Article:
Growing Daffodils Techniques

With their glorious array of sunshine yellows, warm golds and creamy whites, daffodils will be sure to brighten your home with some spring sunshine.

Garden daffodils and narcissi are firm favourites for indoor flower displays. They make long-lasting cut flowers and, if you don’t have any in the garden, you can buy an armful for next to nothing.

As they are freely available, you can afford to experiment. Mix several different types of daffodils and narcissi or combine them with other spring flowers, The strong outlines of such as irises, grape hyacinths and tulips, and some sprigs of fresh greenery.

Or, for simplicity, arrange them by themselves, grouped in a vase, jug or small bowl. For a novel display, mount the flowers on a foam ring and add some colourful ribbon to make a cheerful spring garland.


This spring garland is extremely easy to make and looks colourful mounted on a wall or hung on a door. The base is a ring of florists’ foam, which can be bought at most florist’s shops. For a stan-dard size garland, you will need about 35-40 daffodils.

Don’t hang the garland on a wallpapered surface in case the dampness stains the paper.

First impressions

Transform the entrance to your home into a feast for the senses with a collection of sweetly scented and colourful plants.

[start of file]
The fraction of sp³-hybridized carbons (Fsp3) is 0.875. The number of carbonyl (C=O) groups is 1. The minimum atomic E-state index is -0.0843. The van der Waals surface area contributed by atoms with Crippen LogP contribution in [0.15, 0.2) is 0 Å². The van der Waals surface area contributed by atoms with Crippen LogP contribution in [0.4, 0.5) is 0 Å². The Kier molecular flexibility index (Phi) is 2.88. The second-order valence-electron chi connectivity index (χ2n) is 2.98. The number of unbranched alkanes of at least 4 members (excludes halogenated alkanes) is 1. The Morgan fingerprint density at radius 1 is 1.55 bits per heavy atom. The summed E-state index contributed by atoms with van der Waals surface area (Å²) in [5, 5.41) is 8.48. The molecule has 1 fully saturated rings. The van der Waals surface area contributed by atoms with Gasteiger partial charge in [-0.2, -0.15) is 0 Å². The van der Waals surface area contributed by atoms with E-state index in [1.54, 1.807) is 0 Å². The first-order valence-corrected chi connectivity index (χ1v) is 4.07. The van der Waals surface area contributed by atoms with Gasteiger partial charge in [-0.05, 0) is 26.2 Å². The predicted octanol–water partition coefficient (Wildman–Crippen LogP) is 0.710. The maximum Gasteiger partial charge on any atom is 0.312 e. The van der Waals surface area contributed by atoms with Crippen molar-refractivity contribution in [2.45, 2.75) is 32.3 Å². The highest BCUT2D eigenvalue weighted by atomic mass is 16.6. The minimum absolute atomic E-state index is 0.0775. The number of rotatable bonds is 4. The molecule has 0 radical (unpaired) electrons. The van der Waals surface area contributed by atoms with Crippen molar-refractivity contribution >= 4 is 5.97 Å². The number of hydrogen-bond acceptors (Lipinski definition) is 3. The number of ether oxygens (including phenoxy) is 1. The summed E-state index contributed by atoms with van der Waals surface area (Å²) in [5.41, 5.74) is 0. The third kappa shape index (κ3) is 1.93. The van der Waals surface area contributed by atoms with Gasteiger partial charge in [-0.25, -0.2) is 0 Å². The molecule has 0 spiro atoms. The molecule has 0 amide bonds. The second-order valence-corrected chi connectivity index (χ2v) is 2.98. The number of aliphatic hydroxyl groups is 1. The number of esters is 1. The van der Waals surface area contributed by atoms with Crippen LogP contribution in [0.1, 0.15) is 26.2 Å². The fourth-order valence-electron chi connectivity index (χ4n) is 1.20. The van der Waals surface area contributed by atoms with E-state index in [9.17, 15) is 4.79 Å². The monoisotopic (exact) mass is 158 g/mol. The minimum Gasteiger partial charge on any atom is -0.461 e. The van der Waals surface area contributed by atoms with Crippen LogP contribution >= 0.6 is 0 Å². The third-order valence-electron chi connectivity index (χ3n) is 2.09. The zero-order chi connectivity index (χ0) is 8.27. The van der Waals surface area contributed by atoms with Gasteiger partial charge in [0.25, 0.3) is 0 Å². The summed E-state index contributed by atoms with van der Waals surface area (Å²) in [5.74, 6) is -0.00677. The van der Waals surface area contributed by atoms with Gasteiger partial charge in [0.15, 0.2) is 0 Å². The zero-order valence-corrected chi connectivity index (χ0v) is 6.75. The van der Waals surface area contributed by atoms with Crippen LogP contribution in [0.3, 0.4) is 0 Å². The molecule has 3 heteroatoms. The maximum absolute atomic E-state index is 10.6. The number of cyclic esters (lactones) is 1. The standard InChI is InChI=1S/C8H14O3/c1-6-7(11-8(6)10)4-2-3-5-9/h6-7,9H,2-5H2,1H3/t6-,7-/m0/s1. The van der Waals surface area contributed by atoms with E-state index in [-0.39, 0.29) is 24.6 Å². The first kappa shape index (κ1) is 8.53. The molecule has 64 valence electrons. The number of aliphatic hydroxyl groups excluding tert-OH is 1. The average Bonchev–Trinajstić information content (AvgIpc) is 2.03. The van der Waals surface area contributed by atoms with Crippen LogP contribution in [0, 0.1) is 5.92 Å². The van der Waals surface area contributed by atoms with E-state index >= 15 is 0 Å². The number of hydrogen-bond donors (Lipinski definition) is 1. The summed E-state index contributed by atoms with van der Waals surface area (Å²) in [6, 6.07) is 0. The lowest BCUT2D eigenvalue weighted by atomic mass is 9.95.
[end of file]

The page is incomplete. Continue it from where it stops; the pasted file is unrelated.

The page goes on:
Whatever the size of your front garden, plants can create an attractive first impression for visitors and passers-by, and reflect your individual sense of style. As the gateway to and from the outside world, the area around the front door has particular impact and plants displayed there, whether in pots or in the open ground, can make all the difference between a plain facade and an inviting home, especially in a row of similar houses.

Grow sweetly scented climbers such as roses to fill the air with fragrance, and use lavender or scented geraniums to release scent when brushed against.

Plant spring bulbs or summer annuals for seasonal colour, with a permanent evergreen such as a potted bay or wall-trained firethorn for year-round foliage. Hanging baskets add summer interest and window boxes can be planted to look attractive all year round from both indoors and out.

Making an entrance

To ensure a good first impression, give your front door a fresh coat of paint and choose plants to com-plement your chosen colour – a really bright paint could liven up a shady door, and add a dash of colour to a mainly green planting scheme.

To frame the front door, you can either train a climber on a supporting framework, or grow a wall shrub such as Japanese quince (Chaenomeles japonica) or ceanothus around the door. For extra colour, introduce seasonal planting – spring bulbs followed by summer annuals – in pots by the door.

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